Q&A: How does the Covid-19 income support scheme work and who qualifies?

State subsidy aims to prop up employee incomes during the coronavirus pandemic

What about those taking home over €76,000? No subsidy is available for these earners.

What about those taking home over €76,000? No subsidy is available for these earners.


How will it work?

The income support scheme is designed to help companies to retain employees on their books through the duration of the pandemic by paying a subsidy equal to up to 70 per cent of their take-home pay, to a maximum of €410 a week.

Employers are encouraged to top this up if they can. If they top up the payment, employers should pay no more than their normal take-home pay. Payments are made through the normal payroll process.

How do you qualify?

The scheme is available to employers in all sectors – excluding the public service and non-commercial semi-state sector – whose business activities are affected adversely by the coronavirus pandemic. The employer must show they have lost at least 25 per cent of turnover. An assessment will also be made of the company’s liquidity however companies with cash reserves can still qualify. They will be expected to pay a significant portion of the wages, according to Revenue guidance.

Further details will be outlined in guidance notes due after the legislation is passed. It is available to employers who retain staff on payrolls and for workers who may be temporarily not working or on reduced hours or pay. Employers must be unable to pay normal wages and normal outgoings fully.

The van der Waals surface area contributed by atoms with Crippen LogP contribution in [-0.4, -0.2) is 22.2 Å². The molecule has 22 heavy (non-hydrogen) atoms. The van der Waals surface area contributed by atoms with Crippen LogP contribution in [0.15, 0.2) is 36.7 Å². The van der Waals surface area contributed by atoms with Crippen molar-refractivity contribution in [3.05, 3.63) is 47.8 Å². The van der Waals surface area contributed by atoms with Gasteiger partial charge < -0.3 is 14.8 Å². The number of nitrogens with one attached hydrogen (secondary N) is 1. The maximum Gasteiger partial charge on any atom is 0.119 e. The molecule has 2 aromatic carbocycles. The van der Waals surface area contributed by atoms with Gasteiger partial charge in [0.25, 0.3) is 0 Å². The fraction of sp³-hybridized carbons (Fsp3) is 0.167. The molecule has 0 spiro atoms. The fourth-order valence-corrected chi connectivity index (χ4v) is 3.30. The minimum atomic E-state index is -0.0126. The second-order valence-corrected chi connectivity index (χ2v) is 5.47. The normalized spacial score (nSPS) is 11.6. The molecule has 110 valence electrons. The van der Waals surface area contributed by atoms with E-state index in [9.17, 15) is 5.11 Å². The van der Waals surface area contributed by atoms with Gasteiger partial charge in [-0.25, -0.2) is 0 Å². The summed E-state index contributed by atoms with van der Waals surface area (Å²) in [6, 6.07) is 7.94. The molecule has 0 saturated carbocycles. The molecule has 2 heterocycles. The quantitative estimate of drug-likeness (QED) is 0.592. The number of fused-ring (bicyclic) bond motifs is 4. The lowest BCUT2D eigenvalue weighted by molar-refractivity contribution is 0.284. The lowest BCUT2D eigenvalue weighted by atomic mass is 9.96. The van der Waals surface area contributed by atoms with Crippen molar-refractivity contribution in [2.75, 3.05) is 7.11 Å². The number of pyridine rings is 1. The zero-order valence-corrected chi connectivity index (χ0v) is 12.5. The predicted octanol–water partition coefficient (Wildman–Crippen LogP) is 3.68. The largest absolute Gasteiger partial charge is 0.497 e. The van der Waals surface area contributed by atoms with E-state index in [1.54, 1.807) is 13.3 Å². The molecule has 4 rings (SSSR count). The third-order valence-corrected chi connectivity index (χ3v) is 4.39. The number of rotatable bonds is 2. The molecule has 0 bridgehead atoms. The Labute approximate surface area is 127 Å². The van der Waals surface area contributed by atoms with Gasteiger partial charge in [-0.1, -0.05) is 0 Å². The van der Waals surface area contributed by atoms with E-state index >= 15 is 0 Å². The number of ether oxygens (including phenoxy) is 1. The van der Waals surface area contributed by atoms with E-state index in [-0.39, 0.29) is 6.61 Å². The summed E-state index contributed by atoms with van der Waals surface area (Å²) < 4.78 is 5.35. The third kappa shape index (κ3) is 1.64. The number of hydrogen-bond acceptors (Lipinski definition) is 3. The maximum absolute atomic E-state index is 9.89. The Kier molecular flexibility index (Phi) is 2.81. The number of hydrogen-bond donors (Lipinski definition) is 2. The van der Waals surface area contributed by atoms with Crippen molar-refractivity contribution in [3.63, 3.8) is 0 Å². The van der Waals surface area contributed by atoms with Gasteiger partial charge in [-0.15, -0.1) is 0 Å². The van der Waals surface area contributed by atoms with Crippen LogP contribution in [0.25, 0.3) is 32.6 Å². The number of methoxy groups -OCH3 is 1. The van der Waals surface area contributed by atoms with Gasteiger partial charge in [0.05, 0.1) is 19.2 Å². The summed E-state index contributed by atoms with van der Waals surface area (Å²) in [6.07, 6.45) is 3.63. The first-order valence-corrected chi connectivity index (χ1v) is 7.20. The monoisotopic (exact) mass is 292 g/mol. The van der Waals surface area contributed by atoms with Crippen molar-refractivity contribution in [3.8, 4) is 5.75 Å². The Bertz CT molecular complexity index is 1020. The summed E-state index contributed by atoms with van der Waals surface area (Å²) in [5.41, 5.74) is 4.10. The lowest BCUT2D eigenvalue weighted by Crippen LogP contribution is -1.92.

are employers

reimbursed by the State?

Employers will be recompensed for paying employees through the Revenue Commissioners as operators of the scheme. Reimbursements will be made within two working days.

For how long will it run?

The scheme, which has yet to be approved by the Dáil, will run initially for 12 weeks from March 26th. The scheme is designed so that it will allow employers to retain links to their workers for when business picks up after the crisis.

What happens to income tax,


Income tax and the Universal Social Charge will not be applied to the subsidy payment through the payroll. Employee PRSI [Pay Related Social Insurance] will not apply to the subsidy or any top-up payments by the employer. Employers’ PRSI will not apply to the subsidy and will be reduced from 11.5 per cent to 0.5 per cent on the top-up.

How does this work for earnings up to €38,000 a year?

The scheme is specifically designed to help this group, which includes many working in the worst-affected sectors, such as pubs, hotels and retail. Based on a subsidy of up to 70 per cent of take-home pay, a single person on €30,000 a year with after-tax pay of €489 a week will have their earnings subsidised by the Government to the tune of €342 a week. Their employer can top it up as far as possible to their previous salary if they have the cash.

For someone on €35,000, their current take-home pay is €558 a week. They would receive €391 from their employer, who will then be refunded. The maximum subsidy is €410 a week for someone on €38,000.